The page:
Aretha Franklin Sings the Great Diva Classics
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- Released: October 21, 2014
- Originally Released: 2014
- Label: RCA
Paste (magazine) - "Franklin's powerful voice still exudes confidence and emotion in the ballads in particular..."
- 1.At Last
- 2.Rolling In The Deep (The Aretha Version)
- 3.Midnight Train To Georgia
- 4.I Will Survive (The Aretha Version)
- 6.No One
- 7.I'm Every Woman / Respect
- 8.Teach Me Tonight
- 9.OnYou Keep Me Hangin
- 10.Nothing Compares 2 U
Liner Note Author: David Nathan .
Recording information: Blue Flash Studio, Orland Park, IL; Brandon's Way Recording, Los Angeles, CA; Capitol Studios, Hollywood, CA; DMP Studios, Los Angeles, CA; Doppler Studios; Germano Studios, New York, NY; Jungle City, New York, NY; MilkBoy The Studio, Philadelphia, PA; Silent Sound Studios; Studio A; Studio A Recording Inc., Dearborn Heights, MI; Underdog Studios, North Hollywood, CA.
Photographer: Matthew Jordan Smith .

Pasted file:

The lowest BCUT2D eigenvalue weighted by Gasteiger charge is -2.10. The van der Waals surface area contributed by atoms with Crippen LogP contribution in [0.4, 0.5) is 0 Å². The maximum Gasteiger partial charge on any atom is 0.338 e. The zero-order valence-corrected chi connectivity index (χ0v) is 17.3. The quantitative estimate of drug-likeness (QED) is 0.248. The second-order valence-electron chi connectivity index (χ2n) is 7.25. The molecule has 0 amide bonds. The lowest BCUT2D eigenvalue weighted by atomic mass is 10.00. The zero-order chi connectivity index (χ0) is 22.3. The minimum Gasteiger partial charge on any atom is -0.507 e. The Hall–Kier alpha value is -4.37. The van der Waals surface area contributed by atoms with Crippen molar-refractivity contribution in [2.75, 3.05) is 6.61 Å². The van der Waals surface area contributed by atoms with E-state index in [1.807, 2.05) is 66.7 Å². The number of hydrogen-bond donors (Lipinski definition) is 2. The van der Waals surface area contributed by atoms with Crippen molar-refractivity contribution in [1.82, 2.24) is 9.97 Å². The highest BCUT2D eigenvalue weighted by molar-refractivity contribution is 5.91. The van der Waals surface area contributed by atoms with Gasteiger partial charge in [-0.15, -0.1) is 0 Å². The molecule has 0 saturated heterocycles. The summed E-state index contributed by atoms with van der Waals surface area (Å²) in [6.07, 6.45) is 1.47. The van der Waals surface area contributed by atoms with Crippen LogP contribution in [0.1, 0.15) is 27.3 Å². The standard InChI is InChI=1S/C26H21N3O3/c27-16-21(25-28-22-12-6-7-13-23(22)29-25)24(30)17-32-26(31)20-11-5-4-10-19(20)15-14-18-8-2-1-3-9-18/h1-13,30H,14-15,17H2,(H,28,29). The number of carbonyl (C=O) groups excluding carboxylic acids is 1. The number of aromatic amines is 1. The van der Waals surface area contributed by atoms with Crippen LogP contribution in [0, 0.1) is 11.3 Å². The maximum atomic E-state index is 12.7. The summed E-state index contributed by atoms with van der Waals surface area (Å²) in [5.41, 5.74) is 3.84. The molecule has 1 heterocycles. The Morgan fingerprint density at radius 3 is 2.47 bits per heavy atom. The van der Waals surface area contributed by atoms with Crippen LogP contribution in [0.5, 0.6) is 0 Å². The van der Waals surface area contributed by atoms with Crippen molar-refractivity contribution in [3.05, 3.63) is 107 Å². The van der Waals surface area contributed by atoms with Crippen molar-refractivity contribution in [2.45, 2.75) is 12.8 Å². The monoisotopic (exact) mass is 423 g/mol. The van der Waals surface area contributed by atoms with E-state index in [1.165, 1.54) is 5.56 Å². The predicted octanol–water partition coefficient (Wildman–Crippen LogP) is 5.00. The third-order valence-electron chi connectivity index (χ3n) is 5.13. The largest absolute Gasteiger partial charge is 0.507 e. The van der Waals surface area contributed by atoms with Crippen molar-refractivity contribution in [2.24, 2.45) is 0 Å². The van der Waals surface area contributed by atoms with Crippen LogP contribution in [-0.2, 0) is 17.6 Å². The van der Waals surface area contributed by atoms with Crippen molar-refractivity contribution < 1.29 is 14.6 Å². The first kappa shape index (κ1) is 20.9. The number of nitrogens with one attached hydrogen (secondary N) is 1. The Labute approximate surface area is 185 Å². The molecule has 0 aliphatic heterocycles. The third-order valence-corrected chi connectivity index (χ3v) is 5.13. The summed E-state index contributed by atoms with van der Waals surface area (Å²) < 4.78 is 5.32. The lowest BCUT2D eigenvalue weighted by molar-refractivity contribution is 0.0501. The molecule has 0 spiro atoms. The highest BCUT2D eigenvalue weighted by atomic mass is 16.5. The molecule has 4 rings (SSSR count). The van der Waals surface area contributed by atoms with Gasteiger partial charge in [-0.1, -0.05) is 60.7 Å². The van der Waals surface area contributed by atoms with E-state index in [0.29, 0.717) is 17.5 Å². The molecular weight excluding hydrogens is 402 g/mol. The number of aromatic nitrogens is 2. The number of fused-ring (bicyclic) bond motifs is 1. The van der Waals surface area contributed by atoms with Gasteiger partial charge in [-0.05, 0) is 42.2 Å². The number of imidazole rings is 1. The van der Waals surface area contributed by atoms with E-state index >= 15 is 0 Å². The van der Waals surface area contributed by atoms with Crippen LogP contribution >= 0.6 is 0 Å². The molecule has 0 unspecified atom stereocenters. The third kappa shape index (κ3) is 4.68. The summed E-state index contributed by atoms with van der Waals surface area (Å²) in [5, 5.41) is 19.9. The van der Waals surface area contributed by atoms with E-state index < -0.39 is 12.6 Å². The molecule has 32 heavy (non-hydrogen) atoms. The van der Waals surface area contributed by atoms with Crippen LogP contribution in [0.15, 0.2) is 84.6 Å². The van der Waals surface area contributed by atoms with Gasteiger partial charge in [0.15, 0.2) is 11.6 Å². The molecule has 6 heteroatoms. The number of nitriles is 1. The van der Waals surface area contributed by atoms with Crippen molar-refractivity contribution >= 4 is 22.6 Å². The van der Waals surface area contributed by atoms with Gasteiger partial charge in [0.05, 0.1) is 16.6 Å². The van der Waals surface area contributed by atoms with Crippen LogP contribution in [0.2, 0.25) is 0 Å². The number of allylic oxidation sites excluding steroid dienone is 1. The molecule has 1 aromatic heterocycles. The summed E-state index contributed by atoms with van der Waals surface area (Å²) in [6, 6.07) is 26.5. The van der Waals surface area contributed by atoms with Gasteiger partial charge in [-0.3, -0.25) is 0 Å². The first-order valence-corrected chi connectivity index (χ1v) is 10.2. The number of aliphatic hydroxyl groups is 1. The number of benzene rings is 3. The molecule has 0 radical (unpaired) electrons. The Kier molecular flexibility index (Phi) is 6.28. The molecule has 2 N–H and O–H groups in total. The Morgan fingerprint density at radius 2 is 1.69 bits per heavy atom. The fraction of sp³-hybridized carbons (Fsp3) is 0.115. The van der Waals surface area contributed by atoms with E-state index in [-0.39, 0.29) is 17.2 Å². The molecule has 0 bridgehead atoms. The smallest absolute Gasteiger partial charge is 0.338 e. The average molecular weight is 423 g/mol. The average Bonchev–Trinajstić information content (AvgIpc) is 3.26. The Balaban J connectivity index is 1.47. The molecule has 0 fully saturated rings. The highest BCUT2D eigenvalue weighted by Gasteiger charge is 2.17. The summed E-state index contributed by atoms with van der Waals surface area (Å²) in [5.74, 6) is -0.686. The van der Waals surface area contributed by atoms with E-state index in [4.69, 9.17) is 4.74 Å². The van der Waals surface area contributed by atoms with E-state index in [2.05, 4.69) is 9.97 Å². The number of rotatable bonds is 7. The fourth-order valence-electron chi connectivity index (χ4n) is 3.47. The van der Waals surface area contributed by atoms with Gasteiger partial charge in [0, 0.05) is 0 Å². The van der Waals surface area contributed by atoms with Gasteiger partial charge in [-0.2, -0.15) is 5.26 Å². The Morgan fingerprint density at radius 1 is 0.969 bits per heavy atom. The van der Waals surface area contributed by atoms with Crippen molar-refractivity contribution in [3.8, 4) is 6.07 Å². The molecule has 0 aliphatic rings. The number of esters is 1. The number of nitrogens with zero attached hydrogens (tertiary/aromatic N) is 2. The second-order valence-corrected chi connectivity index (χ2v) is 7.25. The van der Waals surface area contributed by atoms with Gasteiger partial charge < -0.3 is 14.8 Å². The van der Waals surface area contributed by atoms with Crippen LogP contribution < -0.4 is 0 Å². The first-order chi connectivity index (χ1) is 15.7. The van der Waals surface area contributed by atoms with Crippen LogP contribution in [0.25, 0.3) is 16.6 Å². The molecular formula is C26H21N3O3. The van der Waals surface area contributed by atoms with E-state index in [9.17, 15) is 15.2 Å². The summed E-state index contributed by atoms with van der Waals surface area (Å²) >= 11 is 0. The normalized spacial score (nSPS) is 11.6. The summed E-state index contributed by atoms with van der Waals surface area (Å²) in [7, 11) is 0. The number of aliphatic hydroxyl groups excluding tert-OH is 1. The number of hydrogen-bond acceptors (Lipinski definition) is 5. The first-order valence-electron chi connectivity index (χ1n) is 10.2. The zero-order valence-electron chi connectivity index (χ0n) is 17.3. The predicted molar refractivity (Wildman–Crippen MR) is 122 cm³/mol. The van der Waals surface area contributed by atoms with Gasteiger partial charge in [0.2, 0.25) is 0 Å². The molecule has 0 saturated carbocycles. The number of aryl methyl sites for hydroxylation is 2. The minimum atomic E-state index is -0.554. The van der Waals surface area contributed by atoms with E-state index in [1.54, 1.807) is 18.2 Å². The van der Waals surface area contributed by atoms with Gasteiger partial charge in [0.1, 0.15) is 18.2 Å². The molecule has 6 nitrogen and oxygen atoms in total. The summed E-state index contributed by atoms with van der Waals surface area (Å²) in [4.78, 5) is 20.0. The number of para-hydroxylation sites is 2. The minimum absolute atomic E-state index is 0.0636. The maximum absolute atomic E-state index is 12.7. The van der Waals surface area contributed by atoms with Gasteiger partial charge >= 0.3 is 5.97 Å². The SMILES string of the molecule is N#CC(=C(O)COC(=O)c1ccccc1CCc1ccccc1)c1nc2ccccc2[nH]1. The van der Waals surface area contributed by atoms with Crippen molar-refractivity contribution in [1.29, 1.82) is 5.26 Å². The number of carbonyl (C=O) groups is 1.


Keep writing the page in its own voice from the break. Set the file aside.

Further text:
Clive Davis signed Aretha Franklin to Arista in 1980 and helped pull the queen of soul out of a commercial slump. Through timely collaborations with the likes of Arif Mardin, Luther Vandross, and Narada Michael Walden, Aretha scored six consecutive Top Ten R&B albums, all as part of Davis' roster. Davis left Arista in 2000. Aretha followed shortly thereafter, released a Christmas album, and had difficulty finding a distributor for her self-released A Woman Falling Out of Love, most likely her least popular studio album. In 2014, Aretha and Davis reunited for this all-covers affair. The latter once again rolled out the red carpet. Babyface and Antonio Dixon produced most of the songs, while the list of background vocalists and instrumentalists, including Cissy Houston, Tawatha Agee, Fonzi Thornton, and Greg Phillinganes, is bound to excite old heads. Aretha sounds like she had a ball. The energy she put into these versions helps make up for the vocal shortcomings and audible use of Auto-Tune. She could have played it simple and straight, yet she clearly enjoyed the recording process, from melismatic accents to an abundance of personalized touches, such as the "raggedy hooptie" added to "Midnight Train to Georgia," and the "ham hocks and greens" thrown into a swinging Andr‚ 3000-produced "Nothing Compares 2 U." Highlighted by a reggae makeover of Alicia Keys' "No One," this is high on star power and exuberance. ~ Andy Kellman
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